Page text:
Banks reported a strong net decrease in demand from firms for loans or drawing of credit lines in the first quarter of 2023 (see Chart 2). The decline in net demand was stronger than expected by banks in the previous quarter and is the strongest since the global financial crisis. The general level of interest rates was reported to be the main driver of reduced loan demand, in an environment of monetary policy tightening. Fixed investment also had a strong dampening effect on loan demand. The impact of inventories and working capital turned broadly neutral, after having previously had a positive impact on loan demand. This may reflect the easing of supply bottlenecks and a moderation in energy input costs. In the second quarter of 2023, banks expect a further though smaller net decline in demand for loans to firms.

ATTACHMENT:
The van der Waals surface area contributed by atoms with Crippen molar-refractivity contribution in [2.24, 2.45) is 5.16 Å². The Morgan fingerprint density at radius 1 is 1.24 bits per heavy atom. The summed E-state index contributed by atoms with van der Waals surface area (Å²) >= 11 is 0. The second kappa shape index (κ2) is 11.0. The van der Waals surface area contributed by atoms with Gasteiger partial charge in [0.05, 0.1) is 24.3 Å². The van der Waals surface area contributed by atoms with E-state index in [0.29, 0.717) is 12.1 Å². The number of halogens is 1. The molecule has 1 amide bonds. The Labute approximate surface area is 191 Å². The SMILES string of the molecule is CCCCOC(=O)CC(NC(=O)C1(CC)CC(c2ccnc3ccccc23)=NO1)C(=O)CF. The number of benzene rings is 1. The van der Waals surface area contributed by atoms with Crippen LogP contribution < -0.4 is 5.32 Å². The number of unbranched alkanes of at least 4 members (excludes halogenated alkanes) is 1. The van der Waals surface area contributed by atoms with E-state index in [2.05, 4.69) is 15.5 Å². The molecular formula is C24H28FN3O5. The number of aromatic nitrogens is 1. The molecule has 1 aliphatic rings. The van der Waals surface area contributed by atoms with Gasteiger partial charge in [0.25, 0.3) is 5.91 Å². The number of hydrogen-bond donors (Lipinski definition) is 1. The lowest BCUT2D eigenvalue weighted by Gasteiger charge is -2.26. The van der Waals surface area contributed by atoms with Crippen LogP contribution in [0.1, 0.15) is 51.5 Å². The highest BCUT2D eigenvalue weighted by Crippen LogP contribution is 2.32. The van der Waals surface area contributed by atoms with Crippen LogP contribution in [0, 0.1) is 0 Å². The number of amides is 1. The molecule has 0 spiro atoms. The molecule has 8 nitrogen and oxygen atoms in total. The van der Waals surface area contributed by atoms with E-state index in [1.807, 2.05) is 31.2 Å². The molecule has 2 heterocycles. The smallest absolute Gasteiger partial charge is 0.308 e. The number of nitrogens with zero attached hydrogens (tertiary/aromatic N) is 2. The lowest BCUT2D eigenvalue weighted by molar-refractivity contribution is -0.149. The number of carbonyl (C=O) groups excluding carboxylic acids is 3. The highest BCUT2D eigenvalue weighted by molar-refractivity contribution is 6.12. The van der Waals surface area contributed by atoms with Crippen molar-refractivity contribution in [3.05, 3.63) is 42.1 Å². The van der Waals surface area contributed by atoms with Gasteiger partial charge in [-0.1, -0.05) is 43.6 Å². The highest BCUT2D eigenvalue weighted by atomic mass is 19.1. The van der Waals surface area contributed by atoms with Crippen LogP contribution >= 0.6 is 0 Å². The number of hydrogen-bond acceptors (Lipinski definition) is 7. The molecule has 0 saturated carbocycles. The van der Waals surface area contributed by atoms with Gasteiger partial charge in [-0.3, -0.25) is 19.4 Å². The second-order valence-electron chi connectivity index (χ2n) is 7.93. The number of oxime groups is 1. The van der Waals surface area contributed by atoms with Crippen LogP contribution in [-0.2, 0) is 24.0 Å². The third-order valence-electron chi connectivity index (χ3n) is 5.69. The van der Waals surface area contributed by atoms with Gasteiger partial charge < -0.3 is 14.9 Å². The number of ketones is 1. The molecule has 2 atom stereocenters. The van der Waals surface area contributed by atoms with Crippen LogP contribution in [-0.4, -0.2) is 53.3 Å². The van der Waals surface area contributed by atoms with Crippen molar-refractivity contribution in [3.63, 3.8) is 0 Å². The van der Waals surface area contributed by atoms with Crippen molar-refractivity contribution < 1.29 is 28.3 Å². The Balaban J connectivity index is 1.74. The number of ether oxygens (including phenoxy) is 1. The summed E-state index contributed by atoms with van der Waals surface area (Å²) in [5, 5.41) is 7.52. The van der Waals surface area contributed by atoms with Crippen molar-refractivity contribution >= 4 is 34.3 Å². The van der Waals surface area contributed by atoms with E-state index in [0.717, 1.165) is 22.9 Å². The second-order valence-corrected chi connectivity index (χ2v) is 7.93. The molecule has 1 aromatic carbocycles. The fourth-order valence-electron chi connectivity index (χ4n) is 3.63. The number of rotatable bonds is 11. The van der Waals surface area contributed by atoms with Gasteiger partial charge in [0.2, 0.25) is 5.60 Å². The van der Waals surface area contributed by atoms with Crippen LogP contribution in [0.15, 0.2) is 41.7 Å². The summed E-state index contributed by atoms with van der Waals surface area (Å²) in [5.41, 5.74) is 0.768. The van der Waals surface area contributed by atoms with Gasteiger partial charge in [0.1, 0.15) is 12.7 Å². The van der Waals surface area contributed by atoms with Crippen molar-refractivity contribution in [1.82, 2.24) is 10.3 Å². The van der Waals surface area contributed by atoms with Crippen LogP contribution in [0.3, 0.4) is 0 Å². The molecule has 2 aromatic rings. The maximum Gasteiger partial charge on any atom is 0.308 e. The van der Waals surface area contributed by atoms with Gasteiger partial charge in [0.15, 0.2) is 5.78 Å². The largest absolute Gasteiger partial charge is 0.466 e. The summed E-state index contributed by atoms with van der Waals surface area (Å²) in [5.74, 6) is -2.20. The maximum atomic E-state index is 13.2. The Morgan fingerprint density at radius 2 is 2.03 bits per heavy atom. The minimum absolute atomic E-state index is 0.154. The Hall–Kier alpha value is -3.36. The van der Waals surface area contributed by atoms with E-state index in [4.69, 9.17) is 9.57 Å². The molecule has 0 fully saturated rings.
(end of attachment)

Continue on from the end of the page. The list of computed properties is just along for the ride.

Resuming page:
The net decrease in demand for housing loans remained strong and was close to the sharp net decrease reported for the previous quarter, which was the highest on record since the start of the survey in 2003. There was a smaller net decrease in demand for consumer credit and other lending to households. Rising interest rates, weakening housing market prospects, low consumer confidence and a decline in spending on durable consumer goods contributed negatively to the demand for loans to households. In the second quarter of 2023 banks expect a further strong net decrease in housing loan demand and a somewhat smaller net decrease in demand for consumer credit than in the first quarter.
According to the banks surveyed, access to retail and wholesale funding deteriorated in the first quarter. For money markets and debt securities, the deterioration reverses the improvement in access to these markets registered at the end of last year, possibly reflecting the March 2023 market turmoil and the lower overall level of excess liquidity. For retail funding, the deterioration in access reflects the continued increase in bank deposit rates and shifts towards more highly remunerated types of saving.